Take the example of Nigeria. How would a country, whose system produces 36 state governors, 469 national lawmakers, the president, his deputy, and a coterie of officers in the executive and judicial arms of government, many of whom are struggling to outdo one another in stashing their treasures as well as legal and illegal financial gains in western and faraway lands get out of the woods? And every four years, the masses are called upon to endorse or replace some of these officials, with others who would only want to outdo the profligacy and looting skills of their predecessors.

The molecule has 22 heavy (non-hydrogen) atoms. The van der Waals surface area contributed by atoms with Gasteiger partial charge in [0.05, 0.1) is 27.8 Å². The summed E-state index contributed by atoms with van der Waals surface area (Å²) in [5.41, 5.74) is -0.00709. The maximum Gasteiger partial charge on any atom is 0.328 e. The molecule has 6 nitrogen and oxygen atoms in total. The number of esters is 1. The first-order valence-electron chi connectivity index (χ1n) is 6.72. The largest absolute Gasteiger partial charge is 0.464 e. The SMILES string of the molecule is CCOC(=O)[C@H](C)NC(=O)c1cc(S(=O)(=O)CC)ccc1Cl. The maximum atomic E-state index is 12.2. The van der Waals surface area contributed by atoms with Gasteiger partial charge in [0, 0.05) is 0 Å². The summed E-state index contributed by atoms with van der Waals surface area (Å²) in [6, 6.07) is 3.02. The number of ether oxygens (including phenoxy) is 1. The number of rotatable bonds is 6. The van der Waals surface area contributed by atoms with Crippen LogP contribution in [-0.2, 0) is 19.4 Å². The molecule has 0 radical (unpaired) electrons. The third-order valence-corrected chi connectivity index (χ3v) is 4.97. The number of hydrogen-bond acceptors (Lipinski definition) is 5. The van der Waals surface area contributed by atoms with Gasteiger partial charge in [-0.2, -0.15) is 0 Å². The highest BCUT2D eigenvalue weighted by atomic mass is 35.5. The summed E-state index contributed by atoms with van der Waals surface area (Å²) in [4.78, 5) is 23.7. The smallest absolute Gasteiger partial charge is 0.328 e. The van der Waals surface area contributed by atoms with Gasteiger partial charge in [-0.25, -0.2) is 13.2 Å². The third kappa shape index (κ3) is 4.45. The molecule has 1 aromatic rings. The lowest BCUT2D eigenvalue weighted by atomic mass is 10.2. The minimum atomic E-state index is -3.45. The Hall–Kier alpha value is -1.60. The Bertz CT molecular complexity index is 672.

The misery such a scenario would wrought on the polity/people cannot be blamed on the name ascribed to the governance system-parliamentary, presidential, or monarchy. After all, the parliamentary system was adopted when the First Republic leaders launched Nigeria to the respectable specter in the comity of nations. Under that system, Chief Obafemi Awolowo launched the first television station in Africa, ahead of France and many of today’s Western capitals.  The presidential system we adopted thereafter is also working for the United States of America. Under the system, America has become the most powerful country of the 21st Century. So, for us, especially in Nigeria, the fault is not in the name. I would recommend that henceforth; an office seeker must publicly release his campaign manifesto which must be made actionable by law. A candidate who fails to actualise his or her manifesto should be tried the same way the Code of Conduct Tribunal prosecutes public officers for false asset declaration. Such a document should be filed at the High Court and attested to by a Judge of that court. A situation where the constitution makes the president and governors chief executives without clear and realisable ways of holding them accountable is behind the failure of Western democracy in this clime. Even as President Obasanjo talked of democracy with links to African roots, he is equally aware that the Kabiyesi syndrome of the precolonial era did not stop the Oyo Empire from putting in place checks and balances for the Alaafin, the Kabiyesi (one who cannot be questioned), to the extent that the King(Alaafin) can be compelled to commit suicide. We have to agree that the Kabiyesi mentality adorned by today’s democratic rulers is a higher grade than what operated before colonialism and that remains the root of the nation’s underdevelopment.